View of the Glacis in Limpertsberg where the average cost of flats reached €12,000 per square metre in 2019
Photo: Caro-Line Photography/archives
Limpertsberg was the most-expensive place in the country to buy an apartment in 2019 with average prices reaching €12,000 per square metre.
According to annual figures published by real estate experts JLL on Tuesday, the other districts to burst through the €10,000 per square metre ceiling were Belair, Cessange, Kirchberg and Gasperich. The remainder of the capital was pushing close to this threshold showing an average purchase rate of between €8,000 and €9,999 per square metre.
“It’s not too late to find solutions. I think we need a new model of living and communal living fills that context,” JLL’s Robby Cluyssen said on Tuesday. He cited the communal living project underway in Differdange as a means to ease housing demand, which is driving up costs. The Differdange scheme, which could be completed in the next two years, would provide 125 serviced flats with communal areas for residents on a flexible-term lease.
Cluyssen said that the project, which transposes the co-working concept into a living context, was inspired by similar projects abroad. Such projects face legislative barriers, for example in terms of domiciliation, but these wrinkles are being worked on. “It’s something that will come. We have support from the housing minister, Henri Kox,” Cluyssen said, adding: “There’s a real interest from developers in Luxembourg City and in Differdange.”
JLL’s Robby Cluyssen is pictured speaking at the firm's annual press conference in Bertrange on 28 January 2020. Photo: Matic Zorman
The take-up of office space in Luxembourg in 2019 beat all records while vacancy rates were at their lowest levels since 2009,
Businesses rented out a further 265,000 square metres of office space last year, up from 245,000 in 2018 and 209,000 in 2018. The average size of transactions was also high, JLL reported, at 1,320 square metres. While seven transactions exceeded 10,000 square metres, twice the number than in 2018.
Growing demand meanwhile forced occupancy rates further down to 3.2% on average, a rate that has not been recorded in the grand duchy since 2009.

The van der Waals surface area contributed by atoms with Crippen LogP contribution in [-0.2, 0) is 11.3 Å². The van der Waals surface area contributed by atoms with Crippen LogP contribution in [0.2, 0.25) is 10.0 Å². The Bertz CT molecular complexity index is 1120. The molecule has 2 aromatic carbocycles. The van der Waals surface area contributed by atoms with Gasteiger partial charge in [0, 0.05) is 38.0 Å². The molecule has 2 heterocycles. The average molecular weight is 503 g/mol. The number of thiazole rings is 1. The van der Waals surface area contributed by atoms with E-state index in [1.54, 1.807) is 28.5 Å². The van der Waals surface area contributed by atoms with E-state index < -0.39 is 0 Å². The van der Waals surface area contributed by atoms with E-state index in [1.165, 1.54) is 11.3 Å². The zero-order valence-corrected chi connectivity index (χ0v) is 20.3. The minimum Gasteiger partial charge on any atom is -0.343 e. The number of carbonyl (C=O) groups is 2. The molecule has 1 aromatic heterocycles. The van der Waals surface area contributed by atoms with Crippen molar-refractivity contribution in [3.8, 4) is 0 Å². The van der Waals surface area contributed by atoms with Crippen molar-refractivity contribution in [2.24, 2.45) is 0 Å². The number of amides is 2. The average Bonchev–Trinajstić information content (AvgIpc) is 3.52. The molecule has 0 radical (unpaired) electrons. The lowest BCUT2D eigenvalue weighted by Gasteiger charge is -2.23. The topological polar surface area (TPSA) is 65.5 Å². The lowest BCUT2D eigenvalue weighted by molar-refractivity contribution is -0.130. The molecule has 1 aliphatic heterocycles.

Investor volume in office and industrial spaces dropped slightly from €2.049 billion in 2018 to €1.625 in 2019. But, interest remains strong, JLL’s Vincent Van Bree said, explaining this was a result of the fact that Luxembourg had particularly good prime office yields, at 4% (compared to 3.9% in Brussels and 2.8% in Paris) and that Brexit had brought the attention of investors to the cities attracting post-Brexit jobs, such as Frankfurt, Dublin and Luxembourg.
“It wasn’t a record year for investment but it was a good year. There were a lot of transactions and that’s something we’ve seen on a European level.”
He added that the big change in the investor landscape in Luxembourg was the arrival of Korean investors, who represented 12% of investments in this area. “There are about 20 Korean pension funds investing in Luxembourg. So far they tend to invest in buildings which have already been rented out for a minimum of nine years,” Van Bree said. Besides the Korean investors, around a fifth come from the UK, Belgium and Luxembourg respectively. In 2020, some €200m in volume was already in the pipeline with investors.
Vincent Van Bree is pictured on 28 January 2020. Photo: Matic Zorman
Office demand and rents
The expert said that the growth in rents as a result of low vacancy rates, was among the attractions for investors in Luxembourg. Average rents reached €51 per square metre in the central business district, the highest rate in the country. Kirchberg, which had the second-lowest vacancy rate at 0.9% was not far behind at €36, followed by the station district at €35 and Cloche d’Or at €30. Incidentally, the Cloche d’Or recorded the lowest vacancy rate at 0.6%. The cheapest average office rents were found in the periphery region (€22) and Belval (€24).
The squeeze of supply and demand may or may not be eased by the planned completion of 111,108 square metres of office space in 2020, of which 16% is in the Cloche d’Or, 11% in Kirchberg and 11% in the central business district.